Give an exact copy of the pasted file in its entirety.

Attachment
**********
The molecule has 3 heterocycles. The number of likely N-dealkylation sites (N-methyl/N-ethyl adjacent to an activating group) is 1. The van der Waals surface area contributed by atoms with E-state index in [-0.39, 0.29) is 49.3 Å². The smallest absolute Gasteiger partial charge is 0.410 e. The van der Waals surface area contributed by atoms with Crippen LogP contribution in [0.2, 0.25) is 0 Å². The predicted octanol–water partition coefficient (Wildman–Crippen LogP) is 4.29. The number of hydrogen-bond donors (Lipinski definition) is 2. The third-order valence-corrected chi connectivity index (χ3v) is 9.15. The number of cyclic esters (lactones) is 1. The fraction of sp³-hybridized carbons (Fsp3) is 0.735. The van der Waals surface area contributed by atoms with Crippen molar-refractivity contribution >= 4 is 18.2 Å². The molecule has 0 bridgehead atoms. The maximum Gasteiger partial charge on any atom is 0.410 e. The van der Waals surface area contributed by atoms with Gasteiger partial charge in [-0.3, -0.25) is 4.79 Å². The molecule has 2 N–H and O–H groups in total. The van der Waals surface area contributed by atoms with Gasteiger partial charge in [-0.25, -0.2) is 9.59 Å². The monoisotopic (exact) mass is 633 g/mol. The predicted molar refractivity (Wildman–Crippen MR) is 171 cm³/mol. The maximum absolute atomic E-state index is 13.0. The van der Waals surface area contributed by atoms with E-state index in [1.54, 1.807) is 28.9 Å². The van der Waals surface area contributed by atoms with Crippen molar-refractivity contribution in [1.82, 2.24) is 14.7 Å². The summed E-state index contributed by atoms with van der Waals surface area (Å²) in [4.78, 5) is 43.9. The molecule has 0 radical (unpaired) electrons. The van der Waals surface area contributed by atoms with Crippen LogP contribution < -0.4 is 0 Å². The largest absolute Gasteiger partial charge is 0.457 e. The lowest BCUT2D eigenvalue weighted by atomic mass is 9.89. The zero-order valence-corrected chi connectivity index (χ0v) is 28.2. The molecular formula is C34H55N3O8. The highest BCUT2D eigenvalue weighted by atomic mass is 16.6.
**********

The molecule has 3 heterocycles. The number of likely N-dealkylation sites (N-methyl/N-ethyl adjacent to an activating group) is 1. The van der Waals surface area contributed by atoms with E-state index in [-0.39, 0.29) is 49.3 Å². The smallest absolute Gasteiger partial charge is 0.410 e. The van der Waals surface area contributed by atoms with Crippen LogP contribution in [0.2, 0.25) is 0 Å². The predicted octanol–water partition coefficient (Wildman–Crippen LogP) is 4.29. The number of hydrogen-bond donors (Lipinski definition) is 2. The third-order valence-corrected chi connectivity index (χ3v) is 9.15. The number of cyclic esters (lactones) is 1. The fraction of sp³-hybridized carbons (Fsp3) is 0.735. The van der Waals surface area contributed by atoms with Crippen molar-refractivity contribution >= 4 is 18.2 Å². The molecule has 0 bridgehead atoms. The maximum Gasteiger partial charge on any atom is 0.410 e. The van der Waals surface area contributed by atoms with Gasteiger partial charge in [-0.3, -0.25) is 4.79 Å². The molecule has 2 N–H and O–H groups in total. The van der Waals surface area contributed by atoms with Gasteiger partial charge in [-0.25, -0.2) is 9.59 Å². The monoisotopic (exact) mass is 633 g/mol. The predicted molar refractivity (Wildman–Crippen MR) is 171 cm³/mol. The maximum absolute atomic E-state index is 13.0. The van der Waals surface area contributed by atoms with E-state index in [1.54, 1.807) is 28.9 Å². The van der Waals surface area contributed by atoms with Crippen molar-refractivity contribution in [1.82, 2.24) is 14.7 Å². The summed E-state index contributed by atoms with van der Waals surface area (Å²) in [4.78, 5) is 43.9. The molecule has 0 radical (unpaired) electrons. The van der Waals surface area contributed by atoms with Crippen LogP contribution < -0.4 is 0 Å². The largest absolute Gasteiger partial charge is 0.457 e. The lowest BCUT2D eigenvalue weighted by atomic mass is 9.89. The zero-order valence-corrected chi connectivity index (χ0v) is 28.2. The molecular formula is C34H55N3O8. The highest BCUT2D eigenvalue weighted by atomic mass is 16.6.